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The Battle for Hearts and Minds of Service Members in The Big Easy

In 2018, in a unit I was with, we would see two back to back suicides in the late summer/early fall of 2018 just 45 days apart in the largest section of our unit (about 80 Marines) to include a Chief Warrant Officer. He had shot himself and his teenage daughter came home to find blood everywhere. To this day, nobody is quite sure what happened. Another married Corporal in his section who seemed like he was getting help for some of his issues also committed suicide not long after.

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Yesterday, I told you about my work in Southern California regarding the integration of spiritual fitness with physical fitness and outdoor adventure events. You’ll recall that I mentioned problems with costs running high and marketing problems in terms of outreach efforts. I was perplexed and going through personal challenges of my own, but there was some innovation that resolved these issues in the last few months of my time stationed in San Diego in 2017.

In April of 2017, I was coming off a series of both successes and failures which included going through a Chapter 7 bankruptcy in the wake of a massive small business failure adventure and was also brand new to being married just a little over a month. Oh by the way, I found out 3 weeks after being married that surprise, surprise, I was going to be a dad! My wife got pregnant it looked like on my wedding night or initial honeymoon period. So much for wondering how long it would take before we had kids! Welcome to family life Chris! Lol. To top it off, I was preparing for orders to New Orleans, LA after finding out my wife did not qualify for overseas orders and would eventually get put into the Exceptional Family Member Program. The changes were so rapid that apparently one night I got up out of bed and was kneeling by the bed saying loudly, “my head hurts, my head hurts.” I do not recall the incident personally, but after waking up out of this subconscious act, my wife told me about it. Apparently my brain processing group was really trying to make sense of all the massive changes going on between moving on from negative experiences of the past, hope for the future, getting married, transitioning to a new location and new job, finding I was going to be a dad, getting promoted later that year…it is a miracle I made it through that time!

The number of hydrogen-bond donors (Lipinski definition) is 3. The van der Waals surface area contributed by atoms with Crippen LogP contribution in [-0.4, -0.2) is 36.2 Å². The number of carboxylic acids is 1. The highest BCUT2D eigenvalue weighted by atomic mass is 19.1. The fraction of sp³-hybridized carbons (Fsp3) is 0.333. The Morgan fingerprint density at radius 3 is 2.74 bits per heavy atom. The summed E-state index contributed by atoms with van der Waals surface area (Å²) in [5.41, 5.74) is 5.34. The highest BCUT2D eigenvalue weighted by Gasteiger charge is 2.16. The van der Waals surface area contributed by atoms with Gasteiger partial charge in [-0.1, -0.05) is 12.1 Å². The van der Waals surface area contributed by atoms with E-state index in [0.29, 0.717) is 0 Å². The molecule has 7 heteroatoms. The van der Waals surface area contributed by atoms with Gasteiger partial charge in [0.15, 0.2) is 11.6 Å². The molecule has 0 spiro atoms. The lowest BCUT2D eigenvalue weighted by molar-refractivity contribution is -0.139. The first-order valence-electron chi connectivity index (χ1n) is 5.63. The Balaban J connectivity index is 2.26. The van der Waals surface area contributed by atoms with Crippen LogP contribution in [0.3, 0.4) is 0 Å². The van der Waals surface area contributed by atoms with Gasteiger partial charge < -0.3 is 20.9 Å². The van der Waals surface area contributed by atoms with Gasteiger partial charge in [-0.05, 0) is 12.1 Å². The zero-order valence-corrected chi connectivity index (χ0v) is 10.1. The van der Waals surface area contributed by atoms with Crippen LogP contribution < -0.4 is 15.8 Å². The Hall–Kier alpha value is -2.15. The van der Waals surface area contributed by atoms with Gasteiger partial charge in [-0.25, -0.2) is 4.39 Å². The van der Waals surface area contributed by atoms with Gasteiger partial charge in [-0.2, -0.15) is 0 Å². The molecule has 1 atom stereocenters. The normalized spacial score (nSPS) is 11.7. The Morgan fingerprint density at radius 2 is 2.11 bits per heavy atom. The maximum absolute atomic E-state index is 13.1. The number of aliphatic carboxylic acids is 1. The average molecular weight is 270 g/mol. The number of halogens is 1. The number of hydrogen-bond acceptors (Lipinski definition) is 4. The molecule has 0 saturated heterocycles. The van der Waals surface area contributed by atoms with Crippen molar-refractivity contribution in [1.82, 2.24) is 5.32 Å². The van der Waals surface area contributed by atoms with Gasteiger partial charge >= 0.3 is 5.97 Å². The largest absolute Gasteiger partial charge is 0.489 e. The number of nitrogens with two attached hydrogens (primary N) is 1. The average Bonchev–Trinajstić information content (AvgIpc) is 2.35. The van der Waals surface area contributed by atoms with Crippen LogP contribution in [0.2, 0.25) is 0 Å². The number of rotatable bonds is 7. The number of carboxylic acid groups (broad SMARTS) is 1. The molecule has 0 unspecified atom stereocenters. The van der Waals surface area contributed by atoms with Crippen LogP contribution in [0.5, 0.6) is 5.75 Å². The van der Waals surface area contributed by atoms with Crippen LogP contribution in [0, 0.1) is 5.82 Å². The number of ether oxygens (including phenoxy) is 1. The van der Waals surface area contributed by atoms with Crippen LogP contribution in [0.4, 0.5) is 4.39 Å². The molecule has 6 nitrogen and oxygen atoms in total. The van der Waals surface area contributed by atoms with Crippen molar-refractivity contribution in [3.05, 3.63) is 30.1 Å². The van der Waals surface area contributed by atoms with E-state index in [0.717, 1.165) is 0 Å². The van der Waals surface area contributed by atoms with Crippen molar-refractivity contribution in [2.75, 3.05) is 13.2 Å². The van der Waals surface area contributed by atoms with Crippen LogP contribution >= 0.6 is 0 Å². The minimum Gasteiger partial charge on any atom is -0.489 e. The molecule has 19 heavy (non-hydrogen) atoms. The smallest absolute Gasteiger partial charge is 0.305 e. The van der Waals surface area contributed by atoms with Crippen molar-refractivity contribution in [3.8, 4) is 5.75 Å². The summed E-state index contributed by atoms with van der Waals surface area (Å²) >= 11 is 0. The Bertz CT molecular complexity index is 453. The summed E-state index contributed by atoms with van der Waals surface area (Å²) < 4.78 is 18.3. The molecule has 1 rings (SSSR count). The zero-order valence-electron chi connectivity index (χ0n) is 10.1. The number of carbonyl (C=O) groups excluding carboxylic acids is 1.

It was during THIS time shortly in early April of 2017 that I felt inspired to put together an outdoor adventure race similiar to the Crucible events I mentioned in my last blog post while I stood duty one lonely night preparing for my PCS to New Orleans in just a few short months. I struggled back and forth with the idea, but decided to go for it.

I brought my idea up to one of my unit chaplains at that time and he enthusiastically supported it. We strategized the need to bring in an expert who could speak the language of the Marines we intended to serve. The chaplain and I also wanted to provide insight from operational stress control techniques that would be solutions to the message of the speaker along with an optional message under the Command Religious Program that would provide a faith based approach to dealing with difficult issues that warriors face. We settled on a speaker who was a Marine veteran who after getting married found his life fall apart as his anger raged to the point where he would break things inside of his home, verbally abuse his wife, and eventually cheat on his wife. Facing a divorce, our speaker recognized he needed to change course…real fast. The chaplain knew that the speaker had a credible faith background through a personal friendship with him and wanted to make sure that Marines got an opportunity if they wanted to hear how faith was critical to healing from the wounds of war.